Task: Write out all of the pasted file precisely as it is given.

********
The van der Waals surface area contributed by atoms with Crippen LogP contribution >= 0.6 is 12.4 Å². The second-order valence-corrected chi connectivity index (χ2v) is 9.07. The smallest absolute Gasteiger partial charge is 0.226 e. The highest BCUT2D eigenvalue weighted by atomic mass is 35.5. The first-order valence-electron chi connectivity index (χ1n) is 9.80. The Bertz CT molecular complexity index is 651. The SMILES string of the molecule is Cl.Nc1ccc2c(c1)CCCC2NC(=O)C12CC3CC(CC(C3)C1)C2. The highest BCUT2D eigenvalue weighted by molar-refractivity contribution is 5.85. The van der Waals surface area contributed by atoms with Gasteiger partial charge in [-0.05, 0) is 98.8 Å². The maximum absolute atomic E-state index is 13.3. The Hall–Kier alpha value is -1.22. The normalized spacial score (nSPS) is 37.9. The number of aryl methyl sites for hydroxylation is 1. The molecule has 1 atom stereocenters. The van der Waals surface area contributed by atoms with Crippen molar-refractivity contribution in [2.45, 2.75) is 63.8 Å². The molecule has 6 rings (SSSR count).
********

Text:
The van der Waals surface area contributed by atoms with Crippen LogP contribution >= 0.6 is 12.4 Å². The second-order valence-corrected chi connectivity index (χ2v) is 9.07. The smallest absolute Gasteiger partial charge is 0.226 e. The highest BCUT2D eigenvalue weighted by atomic mass is 35.5. The first-order valence-electron chi connectivity index (χ1n) is 9.80. The Bertz CT molecular complexity index is 651. The SMILES string of the molecule is Cl.Nc1ccc2c(c1)CCCC2NC(=O)C12CC3CC(CC(C3)C1)C2. The highest BCUT2D eigenvalue weighted by molar-refractivity contribution is 5.85. The van der Waals surface area contributed by atoms with Gasteiger partial charge in [-0.05, 0) is 98.8 Å². The maximum absolute atomic E-state index is 13.3. The Hall–Kier alpha value is -1.22. The normalized spacial score (nSPS) is 37.9. The number of aryl methyl sites for hydroxylation is 1. The molecule has 1 atom stereocenters. The van der Waals surface area contributed by atoms with Crippen molar-refractivity contribution in [2.45, 2.75) is 63.8 Å². The molecule has 6 rings (SSSR count).